Lowlanders’ heritage is made up of several different races including
an Irish Celtic tribe (the Scots) who invaded the Lowland areas in
the 3rd and 4th centuries and established
Much later the
Lowlands was the area separating England from the Highlands. In the
skirmishes and wars between the latter two the Lowlands were
continual battlefields, and suffered total destruction of their
farms and other lands many times by both sides (the Highlanders to
prevent the English from having supplies to aid in their advance,
and the English in revenge). They also added to their own land
destruction through the planting of the same crop continually, thus
stripping the lands of the nutrients required and causing crop
yields to diminish or become non-existent. Thus the life of a
Lowlander was unstable and eventually untenable.
The people of
the Lowlands were mostly strong Presbyterian, and, in the reign of
the Catholic James 1st (James the 6th of
Scotland) were persecuted by the Crown of England.
decided to set up his plantation of Ulster (he had already
successfully set up the Jamestown Plantation in 1607 in the
colonies) he meant for Englishmen to settle there in addition to
some of his Scottish supporters. James also saw it as a place to
send ‘pesky’ Scottish border families to quiet the border between
Scotland and England. The English did not do as well as the Scots
on the Ulster Plantation. Their lands at ‘home’ were more
profitable, and many of them returned to England. Since it was only
a 30 mile trip from Scotland to Northern Ireland thousands of
Lowland Scots migrated to the Ulster Plantation, bringing with them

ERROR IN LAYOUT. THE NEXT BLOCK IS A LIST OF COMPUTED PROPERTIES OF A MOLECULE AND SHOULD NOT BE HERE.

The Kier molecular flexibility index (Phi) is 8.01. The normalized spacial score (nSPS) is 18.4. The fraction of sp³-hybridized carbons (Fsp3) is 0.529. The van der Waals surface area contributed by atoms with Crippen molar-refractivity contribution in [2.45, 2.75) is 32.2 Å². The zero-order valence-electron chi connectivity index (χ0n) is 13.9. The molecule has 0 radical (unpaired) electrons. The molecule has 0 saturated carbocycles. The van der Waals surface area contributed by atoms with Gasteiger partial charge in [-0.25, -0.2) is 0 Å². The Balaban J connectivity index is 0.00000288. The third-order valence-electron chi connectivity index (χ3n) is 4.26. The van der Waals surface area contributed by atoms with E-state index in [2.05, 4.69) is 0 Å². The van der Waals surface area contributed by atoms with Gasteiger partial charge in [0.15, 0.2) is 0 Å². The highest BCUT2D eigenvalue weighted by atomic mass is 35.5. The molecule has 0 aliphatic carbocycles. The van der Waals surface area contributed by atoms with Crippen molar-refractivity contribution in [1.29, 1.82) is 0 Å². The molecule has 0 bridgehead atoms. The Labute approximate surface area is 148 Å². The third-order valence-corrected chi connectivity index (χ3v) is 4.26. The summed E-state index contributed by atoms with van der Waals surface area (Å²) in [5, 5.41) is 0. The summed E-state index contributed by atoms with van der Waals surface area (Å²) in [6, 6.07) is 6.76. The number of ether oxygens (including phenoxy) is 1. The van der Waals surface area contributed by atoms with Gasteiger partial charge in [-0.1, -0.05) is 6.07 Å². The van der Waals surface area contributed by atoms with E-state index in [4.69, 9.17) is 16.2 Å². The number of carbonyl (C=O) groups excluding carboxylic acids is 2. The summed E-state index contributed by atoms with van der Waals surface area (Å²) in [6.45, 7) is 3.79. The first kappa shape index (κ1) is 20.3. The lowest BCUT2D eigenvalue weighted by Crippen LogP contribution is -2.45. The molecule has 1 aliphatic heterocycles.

their Presbyterian religion and their very strong feelings of
independence from England. Hugh Montgomery and James Hamilton, who
had been given land in the Ulster Plantation by James, were
instrumental in assisting many Scots in the Ayrshire and Galloway
regions to leave their homes and obtain land in the Plantation.
This was surely not what James had had in mind. The areas of Antrim
(which had already been settled by Scots since the 1400’s) and
County Down became inhabited almost totally by Scots. At this time
Highlanders were totally banned from the Plantation.
prospered here with agriculture, the raising of animals, and growing
flax for linen production.
spoken was Ulster-Scots. At one time this was the main language
spoken in Belfast. Now the language is spoken only in some rural
areas. Some of the words and phrases here in the U.S. are said to
have originated from Scots Ulster. The most intriguing one I’ve
seen was a reference to y’all owing its existence to the Scots
Ulster word ‘yis aa’ (meaning you all). There are also words that
we associate with Scotland as Scottish words, (such as nicht –
night) which are really Scots-Ulster in origin.
In 1641 the
Irish rebelled against these ‘invaders’ of their lands and in
surprise attacks killed many Ulster Scots in an effort to rout them
from their lands. The war lasted 8 years and at its end the Scots
were still in Ulster. (However the skirmishes continue to this day
between Northern Ireland – Ulster, and the Irish Republic).
the 1800’s the Highland Clearances created another migration to
Ulster. Though these were in the main, Highlanders, the population
still remained Lowland ancestry. Though the American term given to
these people is Scotch-Irish, these people did not and still do not
consider themselves Irish.
It is said that
if you live in Northern Ireland and you are protestant, that your
ancestry began in the Lowlands of Scotland – or (if you will reread
the first paragraph of this article) did it? Perhaps the people in
Ulster have simply come full circle?
The Ulster-Scots Society Of
105 Arrowhead Way, Cary, NC, 27513
380-0383 e-mail -
This is a new association starting up. Their
president is Paul Smallwood.